Byline: John M. Powers, INSIGHT
During the last six months this country's mass media have discovered that old-time religion. For years references to religion among these blue-states keepers of the popular culture were limited to the usual hooting at "Islamic conservatives" or "right-wing Christians," but suddenly the elite media have caught on that God and traditional religious practice are subjects of great interest to many millions of Americans.
Maybe it has to do with money. Despite furious reviews by critics determined to sandbag it, Mel Gibson's film, The Passion of the Christ, already has taken in almost half-a-billion dollars worldwide at the box office and still is going strong. Even liberal readers helped to put The Da Vinci Code at the top of the best-seller charts, and the evangelical Left Behind series has set publishing records while making the great rapture and prophesies of Revelations seem as modern as this morning's newspaper. Yes, maybe it is all that money which has focused pop-culture attention on Christianity, resulting in TV news documentaries such as the Elizabeth Vargas special, Jesus, Mary and Da Vinci, and the Stone Phillips special report on The Last Days of Jesus, and Peter Jennings' Jesus and Paul: The Word and the Witness, with pre-broadcast publicity including a debate between Jennings and televangelist D. James Kennedy.
Most of these ventures engage issues that have raged worldwide in the centuries since the crucifixion of Jesus. What about differences among the Gospel accounts? Did Jesus survive Golgotha, marry and raise a family with descendants who survive to this day, as the new Gnostics say? Who really killed Christ?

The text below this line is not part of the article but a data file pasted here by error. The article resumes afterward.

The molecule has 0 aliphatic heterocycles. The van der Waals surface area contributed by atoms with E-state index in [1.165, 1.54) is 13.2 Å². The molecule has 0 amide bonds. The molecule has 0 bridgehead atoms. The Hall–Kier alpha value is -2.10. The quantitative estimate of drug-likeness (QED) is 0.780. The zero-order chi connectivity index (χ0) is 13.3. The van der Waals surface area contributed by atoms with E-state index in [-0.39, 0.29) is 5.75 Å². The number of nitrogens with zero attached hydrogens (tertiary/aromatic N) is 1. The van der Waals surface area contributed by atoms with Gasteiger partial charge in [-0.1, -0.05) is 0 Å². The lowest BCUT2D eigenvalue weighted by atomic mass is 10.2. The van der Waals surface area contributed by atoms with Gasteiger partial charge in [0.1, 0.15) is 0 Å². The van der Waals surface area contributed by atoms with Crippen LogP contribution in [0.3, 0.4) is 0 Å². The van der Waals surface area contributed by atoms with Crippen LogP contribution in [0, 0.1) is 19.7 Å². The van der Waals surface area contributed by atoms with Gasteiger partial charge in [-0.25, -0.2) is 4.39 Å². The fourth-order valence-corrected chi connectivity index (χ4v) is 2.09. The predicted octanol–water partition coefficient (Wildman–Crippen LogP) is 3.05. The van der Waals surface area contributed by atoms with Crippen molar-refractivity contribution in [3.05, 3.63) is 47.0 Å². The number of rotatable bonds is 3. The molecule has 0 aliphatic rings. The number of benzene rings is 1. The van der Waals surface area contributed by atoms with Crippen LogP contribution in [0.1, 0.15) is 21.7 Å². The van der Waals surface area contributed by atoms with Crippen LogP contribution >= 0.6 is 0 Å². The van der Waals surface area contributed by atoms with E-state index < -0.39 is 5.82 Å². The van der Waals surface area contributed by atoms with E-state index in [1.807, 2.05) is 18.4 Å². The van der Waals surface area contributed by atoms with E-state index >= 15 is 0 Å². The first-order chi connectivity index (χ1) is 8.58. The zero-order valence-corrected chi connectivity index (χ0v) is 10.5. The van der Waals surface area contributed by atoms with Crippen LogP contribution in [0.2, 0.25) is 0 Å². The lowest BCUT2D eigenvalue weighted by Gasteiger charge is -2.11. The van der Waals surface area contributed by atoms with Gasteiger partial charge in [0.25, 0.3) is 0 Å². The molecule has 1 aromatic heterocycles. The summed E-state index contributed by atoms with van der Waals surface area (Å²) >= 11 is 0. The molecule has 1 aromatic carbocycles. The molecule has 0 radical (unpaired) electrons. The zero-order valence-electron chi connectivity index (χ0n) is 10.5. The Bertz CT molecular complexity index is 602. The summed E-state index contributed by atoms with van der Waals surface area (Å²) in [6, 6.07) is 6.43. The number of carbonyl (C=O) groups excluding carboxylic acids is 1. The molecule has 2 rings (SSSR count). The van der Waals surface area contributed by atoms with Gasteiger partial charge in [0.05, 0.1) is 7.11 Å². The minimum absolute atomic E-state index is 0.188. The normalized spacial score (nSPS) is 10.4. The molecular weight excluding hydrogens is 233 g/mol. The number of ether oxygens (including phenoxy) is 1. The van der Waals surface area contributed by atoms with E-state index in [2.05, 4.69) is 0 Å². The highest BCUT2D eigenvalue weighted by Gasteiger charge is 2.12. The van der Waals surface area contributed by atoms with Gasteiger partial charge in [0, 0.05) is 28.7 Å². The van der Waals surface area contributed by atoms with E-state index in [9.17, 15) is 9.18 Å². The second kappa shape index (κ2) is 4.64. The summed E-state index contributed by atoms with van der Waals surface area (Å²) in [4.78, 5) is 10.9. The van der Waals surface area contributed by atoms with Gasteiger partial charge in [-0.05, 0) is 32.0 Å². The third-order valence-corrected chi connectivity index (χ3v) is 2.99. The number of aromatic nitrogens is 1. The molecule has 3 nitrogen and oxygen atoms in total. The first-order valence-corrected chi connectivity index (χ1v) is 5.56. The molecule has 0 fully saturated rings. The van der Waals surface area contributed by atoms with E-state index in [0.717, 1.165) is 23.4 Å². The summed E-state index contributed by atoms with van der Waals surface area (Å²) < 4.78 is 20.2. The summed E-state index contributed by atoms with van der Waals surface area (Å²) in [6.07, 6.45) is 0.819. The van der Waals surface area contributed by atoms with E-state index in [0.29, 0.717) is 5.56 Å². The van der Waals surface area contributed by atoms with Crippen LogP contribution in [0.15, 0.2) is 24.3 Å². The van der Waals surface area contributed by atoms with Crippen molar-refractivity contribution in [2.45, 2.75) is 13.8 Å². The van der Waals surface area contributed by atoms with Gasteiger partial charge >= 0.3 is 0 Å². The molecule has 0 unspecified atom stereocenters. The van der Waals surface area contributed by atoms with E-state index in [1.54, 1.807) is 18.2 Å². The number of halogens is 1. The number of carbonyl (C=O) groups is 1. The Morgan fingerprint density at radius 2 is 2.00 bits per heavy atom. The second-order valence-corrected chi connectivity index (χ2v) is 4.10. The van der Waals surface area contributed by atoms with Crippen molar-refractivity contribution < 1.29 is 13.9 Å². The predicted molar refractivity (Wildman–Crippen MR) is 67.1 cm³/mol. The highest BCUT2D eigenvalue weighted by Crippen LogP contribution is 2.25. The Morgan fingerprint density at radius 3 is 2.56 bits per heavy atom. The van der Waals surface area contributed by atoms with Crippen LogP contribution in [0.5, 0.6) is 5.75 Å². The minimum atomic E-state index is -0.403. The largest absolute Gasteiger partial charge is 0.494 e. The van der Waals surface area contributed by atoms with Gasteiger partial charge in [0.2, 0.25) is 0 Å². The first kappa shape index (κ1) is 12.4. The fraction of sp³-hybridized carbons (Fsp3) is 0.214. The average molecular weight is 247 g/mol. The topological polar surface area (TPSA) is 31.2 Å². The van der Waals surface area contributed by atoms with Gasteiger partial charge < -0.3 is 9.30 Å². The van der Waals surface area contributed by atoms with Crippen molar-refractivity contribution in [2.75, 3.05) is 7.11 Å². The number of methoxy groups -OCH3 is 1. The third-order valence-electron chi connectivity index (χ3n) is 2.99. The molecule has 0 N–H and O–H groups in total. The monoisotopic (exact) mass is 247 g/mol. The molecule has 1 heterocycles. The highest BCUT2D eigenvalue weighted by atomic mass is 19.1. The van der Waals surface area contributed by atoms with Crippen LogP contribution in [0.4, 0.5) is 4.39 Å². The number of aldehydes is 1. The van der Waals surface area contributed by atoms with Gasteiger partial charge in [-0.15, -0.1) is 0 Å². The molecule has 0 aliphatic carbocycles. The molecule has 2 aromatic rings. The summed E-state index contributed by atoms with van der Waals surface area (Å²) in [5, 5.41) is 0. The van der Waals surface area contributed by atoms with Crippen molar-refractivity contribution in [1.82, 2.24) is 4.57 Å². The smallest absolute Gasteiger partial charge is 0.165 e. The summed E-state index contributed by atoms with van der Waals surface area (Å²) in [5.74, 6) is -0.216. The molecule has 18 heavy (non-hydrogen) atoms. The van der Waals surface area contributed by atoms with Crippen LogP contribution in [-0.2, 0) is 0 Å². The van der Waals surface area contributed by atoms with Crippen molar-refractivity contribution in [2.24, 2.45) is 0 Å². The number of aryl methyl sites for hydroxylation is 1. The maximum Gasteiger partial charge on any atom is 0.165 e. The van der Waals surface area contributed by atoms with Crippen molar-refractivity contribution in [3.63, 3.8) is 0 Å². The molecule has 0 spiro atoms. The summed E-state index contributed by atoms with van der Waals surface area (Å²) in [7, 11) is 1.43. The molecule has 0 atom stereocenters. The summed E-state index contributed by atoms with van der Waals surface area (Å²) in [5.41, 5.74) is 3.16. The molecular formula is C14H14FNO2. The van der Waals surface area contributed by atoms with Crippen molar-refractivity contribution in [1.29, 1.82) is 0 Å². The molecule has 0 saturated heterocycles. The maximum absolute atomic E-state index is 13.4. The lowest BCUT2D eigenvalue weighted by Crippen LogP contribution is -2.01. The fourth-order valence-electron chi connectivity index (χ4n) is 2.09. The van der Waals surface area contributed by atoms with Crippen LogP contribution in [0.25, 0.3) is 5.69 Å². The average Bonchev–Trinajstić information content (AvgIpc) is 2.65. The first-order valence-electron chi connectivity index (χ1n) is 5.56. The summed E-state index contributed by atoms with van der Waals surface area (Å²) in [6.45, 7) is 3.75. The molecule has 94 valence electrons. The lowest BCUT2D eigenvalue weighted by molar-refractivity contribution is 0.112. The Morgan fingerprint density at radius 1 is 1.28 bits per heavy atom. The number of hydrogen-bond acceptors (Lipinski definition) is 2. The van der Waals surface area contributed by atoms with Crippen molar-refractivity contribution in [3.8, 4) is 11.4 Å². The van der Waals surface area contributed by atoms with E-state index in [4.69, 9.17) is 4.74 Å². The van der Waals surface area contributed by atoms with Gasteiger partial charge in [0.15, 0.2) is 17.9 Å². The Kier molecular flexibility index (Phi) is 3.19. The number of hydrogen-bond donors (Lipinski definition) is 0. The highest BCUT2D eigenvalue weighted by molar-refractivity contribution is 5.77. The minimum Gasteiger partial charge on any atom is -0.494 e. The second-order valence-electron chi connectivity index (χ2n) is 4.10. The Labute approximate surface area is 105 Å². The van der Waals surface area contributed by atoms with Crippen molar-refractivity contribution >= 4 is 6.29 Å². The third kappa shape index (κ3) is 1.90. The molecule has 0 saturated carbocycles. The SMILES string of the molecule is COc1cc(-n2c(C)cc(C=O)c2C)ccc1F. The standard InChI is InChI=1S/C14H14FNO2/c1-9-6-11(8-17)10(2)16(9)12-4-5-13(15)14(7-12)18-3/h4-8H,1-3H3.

As Christians celebrated Easter and Eastertide, Insight chose to reach past the cliches and debates of artists and theologians to examine some of the artifacts thought to have been touched by the divine: the relics of Easter.
"Then he took the cup, and gave thanks, and gave it to them, saying, 'Drink from it all of you.'" (Matthew 26:27)
As the Gospels tell the story, Jesus and his disciples sat together for Passover dinner just before his seizure, trials, scourging and crucifixion. During this "Last Supper" Jesus breaks and passes bread, identifying it as his body, and then offers wine in a cup, which calls his blood. Besides being a moment of sharing food with friends, this moment initiated the Christian understanding of the Eucharist or Communion. According to the shared Christian theology, the blood and body of Christ were spilled and broken as atonement for the sins of all humanity. The issue of whether the bread and wine actually become the flesh and blood of Jesus before they are taken in remembrance still is debated by Christians, but their scholars are agreed that the original event took place.
The cup of Christ has taken on a life of its own in legend and mythology. Often referred to as the Holy Grail, its recovery has been the objective of adventurers and treasure hunters, its story the subject of novelists, painters and filmmakers. The comedy troupe Monty Python lampooned King Arthur in the 1975 film Monty Python and the Holy Grail. Fourteen years later Steven Spielberg sent Harrison Ford chasing the Grail in Indiana Jones and the Last Crusade.
Mark Rose, executive editor of Archaeology magazine and a trained classical archaeologist, says that one such story comes from the personal journal of Arlculf, a seventh-century pilgrim to the Holy Land who wrote that, inside a chapel in Jerusalem, he beheld the chalice that Christ used at the Last Supper. The pilgrim describes the cup as a goblet made of silver to hold about a pint and having handles on either side.
Many other stories also make claims about the location of the Holy Grail, says Rose. One tells of a cup thought to be made of a huge emerald. Another insists the cup was looted from Byzantium during the fourth crusade …